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Gas Turbine with Induction Generator
Could a gas turbine such RB211 GT30 or RB211 GT62 run a induction generator?
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Hello all:

I'm involved in a project for an isolated system that consist of three gas turbo generators (30MW) each. The load to feed is about 60MW.

The idea is to replace one of these three synchronous generators by an induction generator. The synchronous generator have a small range of rpm to go from zero load to full load, that is, 3595 rpm working as motor, 3600 zero load and 3607 rpm, full load.

My question is: the gas turbine have this thin range of control to warranty the operation? What's the minimum variation in rpm that gas turbine FSR control can deliver?

thanks and regards

1 out of 2 members thought this post was helpful...

vladimir,

Why do you think it's necessary to allow a generator to operate at a wide range of speed in order to produce electrical power? What is it about this system you're working on that makes you think one (or more) generators need to be capable of operating at various speeds in order to produce electrical power?

The design of the axial compressors of most gas turbines determines the allowable speed range for the unit. Axial compressors are pretty unique machines, and most are designed to operate in a fairly narrow range (especially heavy duty gas turbines).

But, I'm still curious why you or someone thinks it would be advantageous to have a single induction (asynchronous) generator operating on a grid? What does speed have to do with electrical power?

0 out of 1 members thought this post was helpful...

Hello CSA, thanks for your answer,
See my answers in each question.

Why do you think it's necessary to allow a generator to operate at a wide range of speed in order to produce electrical power?

I know the generator operate in a narrow range of speed between 100 to about 105% of it, using synchronous generators in droop mode. Actually the speed doesn't change just the reference speed. With an asynchronous generator the power variation between 0 to 100 represent a smaller, but real, variation of speed. for two pole generator the speed goes from 3600, zero load to 3607, full load.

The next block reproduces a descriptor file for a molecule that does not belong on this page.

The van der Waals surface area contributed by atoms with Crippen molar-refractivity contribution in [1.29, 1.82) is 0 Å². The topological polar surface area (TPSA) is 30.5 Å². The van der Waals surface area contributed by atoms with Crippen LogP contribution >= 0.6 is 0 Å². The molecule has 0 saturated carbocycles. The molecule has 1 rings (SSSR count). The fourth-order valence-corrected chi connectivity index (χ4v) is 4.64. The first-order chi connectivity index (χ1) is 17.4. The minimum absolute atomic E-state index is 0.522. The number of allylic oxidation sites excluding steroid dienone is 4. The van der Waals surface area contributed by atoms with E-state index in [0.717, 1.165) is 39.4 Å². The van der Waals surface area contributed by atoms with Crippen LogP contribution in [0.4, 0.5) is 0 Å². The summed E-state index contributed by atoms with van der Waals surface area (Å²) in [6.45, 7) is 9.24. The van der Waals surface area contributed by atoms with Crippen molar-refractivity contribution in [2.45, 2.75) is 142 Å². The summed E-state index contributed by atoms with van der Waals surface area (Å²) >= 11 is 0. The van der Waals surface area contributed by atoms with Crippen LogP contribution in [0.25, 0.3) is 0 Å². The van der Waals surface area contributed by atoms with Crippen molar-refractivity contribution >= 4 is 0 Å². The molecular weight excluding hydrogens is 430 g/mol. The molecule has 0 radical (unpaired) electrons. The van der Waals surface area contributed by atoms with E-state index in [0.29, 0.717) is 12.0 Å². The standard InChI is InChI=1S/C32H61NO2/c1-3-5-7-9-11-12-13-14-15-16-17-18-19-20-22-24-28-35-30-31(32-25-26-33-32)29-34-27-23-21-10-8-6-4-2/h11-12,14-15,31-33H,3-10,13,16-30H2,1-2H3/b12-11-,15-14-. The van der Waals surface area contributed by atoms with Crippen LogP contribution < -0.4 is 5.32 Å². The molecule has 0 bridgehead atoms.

My question is: can the gas turbine sustain this narrow range of speed? It's about 4MW per rpm!

What is it about this system you're working on that makes you think one (or more) generators need to be capable of operating at various speeds in order to produce electrical power?

The system actual have three synchronous generators, 30MW each. And other one similar in stand by. We want to replace one of this generators by an asynchronous.

The design of the axial compressors of most gas turbines determines the allowable speed range for the unit. Axial compressors are pretty unique machines, and most are designed to operate in a fairly narrow range (especially heavy duty gas turbines).

Could you tell me whats the fairly narrow range for the compressor operation for the aeroderivative turbine RB211 rolls roice or STG-A35 Siemens?

But, I'm still curious why you or someone thinks it would be advantageous to have a single induction generator operating on a grid?

because of, in this case, the small grid is on a oil platform, and we need to reduce weight.

What does speed have to do with electrical power?

The speed control is the power generate from the turbine. the people involve on the project are concerning about what is the minimum speed variation that the turbine valves can support.